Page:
Hi anonymous!

I just checked DesignSleep as well.

It looks like the “Euro Simple” is the least expensive option at $1518 for king. It’s a parallel coil layout & fewer coils (880 for queen) than the Willow / Alpine / Riviera. Here’s the pic:

The Riviera appears to be the same as the Willow & Alpine- honeycomb coils & more of them. Having a hard time attaching two photos to the same posting, so will attached it next.

I agree that the pricing at Sovn is way out of line with every other store in the country that sells these beds. Still determining my approach on that if I decide to go with this line of beds.

I really want to love the all latex, but just not sure I love that feel.

Oops- the photo above is the Riviera- honeycombed.

Below is the Eurosimple- parallel:

Wow! I just posted a very long post about similarly constructed mattresses from the Natural Mattress Store (EcoCloud), The Natural Bed Store, Keetsa, Dunlopillo, and so on for feedback and it just disappeared when I hit post :frowning:

Will try to repost tomorrow.

The long and short was that I was wondering if there are other similarly constructed beds I should consider. I like the quality and simplicity of Berkeley, but I am not married to that brand- nor to the Sovn prices if there are other ones I should think about too!!!

Also very interested to hear what you discover about these coil beds on the flex slats Phoenix!

When you go to Sovn, Sleep Works, etc…- they only offer the flexible slats or solid wood foundation. No boxsprings.

Hello all,

I talked to http://www.sleepworks.com/ and got the “scoop” right from the horses mouth. They were very helpful in “sorting out” the different coils and models and I certainly recommend them as the place to get good information about BE. (UPDATE: they are now making their own mattresses that use similar components in a similar range of designs).

They use 3 different types of pocket coils in all their current models. One of these is the honeycomed “bi level” model used in the Alpine. The Nordic and the Alpine ES use the same pocket coil which is parallel and not bi-level. The Nordic 11 uses a denser parallel coil system with more coils. Some of their coils come from Germany and some come from Star Springs in Sweden who incidentally also makes the innersprings for Hastens.

They also made a model last year which has since been discontinued which had less coils and which some outlets may still be selling as a more economical version with less coils. It was not as popular in spite of the recession which was the main reason they introduced it.

All their models come with the ability to choose two different firmnesses in the comfort layer and two different firmnesses in the support core (both the innersprings and the latex) which is the basis for the four different levels in each model.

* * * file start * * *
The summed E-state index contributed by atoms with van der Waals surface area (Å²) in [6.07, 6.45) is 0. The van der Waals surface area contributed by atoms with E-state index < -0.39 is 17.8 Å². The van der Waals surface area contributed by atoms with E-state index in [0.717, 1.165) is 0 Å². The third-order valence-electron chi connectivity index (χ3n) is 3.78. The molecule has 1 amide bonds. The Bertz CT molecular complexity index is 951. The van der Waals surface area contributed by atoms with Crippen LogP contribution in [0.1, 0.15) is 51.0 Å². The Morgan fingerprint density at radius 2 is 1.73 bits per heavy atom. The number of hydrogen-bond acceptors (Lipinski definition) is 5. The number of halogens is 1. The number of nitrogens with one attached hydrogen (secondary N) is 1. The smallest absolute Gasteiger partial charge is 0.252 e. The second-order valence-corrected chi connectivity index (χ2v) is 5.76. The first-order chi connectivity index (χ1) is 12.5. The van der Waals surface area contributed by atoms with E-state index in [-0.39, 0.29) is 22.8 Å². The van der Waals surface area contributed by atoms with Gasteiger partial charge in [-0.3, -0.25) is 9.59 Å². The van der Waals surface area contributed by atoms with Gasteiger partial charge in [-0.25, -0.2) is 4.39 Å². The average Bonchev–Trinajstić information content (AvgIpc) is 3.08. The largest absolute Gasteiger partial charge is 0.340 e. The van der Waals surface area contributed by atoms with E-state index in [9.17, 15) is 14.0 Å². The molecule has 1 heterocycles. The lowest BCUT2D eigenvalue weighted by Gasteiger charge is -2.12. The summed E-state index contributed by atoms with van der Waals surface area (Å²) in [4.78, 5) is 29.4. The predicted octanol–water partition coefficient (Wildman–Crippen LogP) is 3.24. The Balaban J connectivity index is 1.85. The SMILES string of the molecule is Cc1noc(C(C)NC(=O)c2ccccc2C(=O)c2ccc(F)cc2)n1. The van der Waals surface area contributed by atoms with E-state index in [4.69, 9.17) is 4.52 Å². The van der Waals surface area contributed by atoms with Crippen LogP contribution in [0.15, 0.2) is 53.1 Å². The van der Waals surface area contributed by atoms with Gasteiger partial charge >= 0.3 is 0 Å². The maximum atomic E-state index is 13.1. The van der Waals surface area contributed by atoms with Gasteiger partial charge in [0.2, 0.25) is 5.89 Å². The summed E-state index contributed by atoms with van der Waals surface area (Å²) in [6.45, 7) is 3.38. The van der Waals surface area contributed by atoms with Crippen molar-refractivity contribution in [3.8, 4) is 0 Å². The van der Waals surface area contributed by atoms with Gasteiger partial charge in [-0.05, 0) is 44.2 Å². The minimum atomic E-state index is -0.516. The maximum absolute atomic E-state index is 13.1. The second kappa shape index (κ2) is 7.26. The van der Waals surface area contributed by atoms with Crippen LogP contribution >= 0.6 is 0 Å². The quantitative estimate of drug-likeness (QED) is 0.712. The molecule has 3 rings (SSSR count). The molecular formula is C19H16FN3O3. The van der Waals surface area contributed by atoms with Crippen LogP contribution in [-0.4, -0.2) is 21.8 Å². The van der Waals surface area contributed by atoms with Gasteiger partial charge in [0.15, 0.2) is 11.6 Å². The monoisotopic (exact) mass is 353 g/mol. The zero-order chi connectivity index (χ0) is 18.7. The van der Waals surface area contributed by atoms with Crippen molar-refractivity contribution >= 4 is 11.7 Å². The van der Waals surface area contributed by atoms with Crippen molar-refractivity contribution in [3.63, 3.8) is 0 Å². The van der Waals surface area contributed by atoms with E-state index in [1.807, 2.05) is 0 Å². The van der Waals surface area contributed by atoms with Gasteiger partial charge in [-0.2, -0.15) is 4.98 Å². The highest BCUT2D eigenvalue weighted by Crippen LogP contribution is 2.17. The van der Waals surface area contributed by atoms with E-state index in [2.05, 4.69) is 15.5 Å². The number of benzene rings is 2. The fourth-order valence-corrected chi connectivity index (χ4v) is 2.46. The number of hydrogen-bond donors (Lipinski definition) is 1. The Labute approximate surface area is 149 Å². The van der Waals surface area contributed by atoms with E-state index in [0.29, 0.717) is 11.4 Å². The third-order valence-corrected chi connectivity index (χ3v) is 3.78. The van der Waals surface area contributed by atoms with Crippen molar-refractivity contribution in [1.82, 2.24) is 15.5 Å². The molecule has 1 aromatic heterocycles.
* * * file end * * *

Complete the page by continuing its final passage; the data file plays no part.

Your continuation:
Their flexible slat system comes from Spain (it’s not Roewa) and when I asked about the ability to support a pocket coil which had no insulation on the bottom she said that they had never seen an issue with this and they monitor any issues with their mattress very closely. The slats are very close together and this is probably why it works so well. They do this of course because of the ability of the tension adjustable slats to increase the ability of the system to align with the natural curves of the spine. They did give me the name of their designer to talk with if I wanted more information about the theory behind their choices but I am satisfied that it does not present an issue.

So hopefully this helps to cut through any muddle about the different names at all the different independent outlets. With the exception of last years lower cost model which may still be sold at some outlets … all of the pocket coil models at every store will match up to one of the 4 models at Design Sleep.

I also asked her about the prices charged at Sovn and she was well aware of the fact that they were charging much more than the rest. Each outlet is independent and can set their own prices though so BE does not decide any limits to their pricing. She did say though that they can ship a mattress anywhere in the country and for a heavier King Size this would cost under $500. While this would add significantly to the price … it would still be a lot less than Sovn is overcharging and it would also save on taxes which would bring the cost back down a little. With this information … Sovn may be a little more willing to price match … and if they didn’t go lower (not even the same) than the equivalent model ordered out of state … I would probably use them to test the different options and then order elsewhere once I had made a decision as to model and comfort level (and tell them that I was) until they “got the message” that their price gouging is not so “secret”.

All in all I was very impressed with her willingness to help and the transparency of the information she gave me.


Hi Sleepless,

I feel your pain :frowning: . There is nothing more frustrating than spending an hour or more on a long post and then having a glitch make it “disappear”. Of course those are the times I haven’t saved it along the way (I usually highlight and copy it every 5 or 10 minutes when I am working on a long post).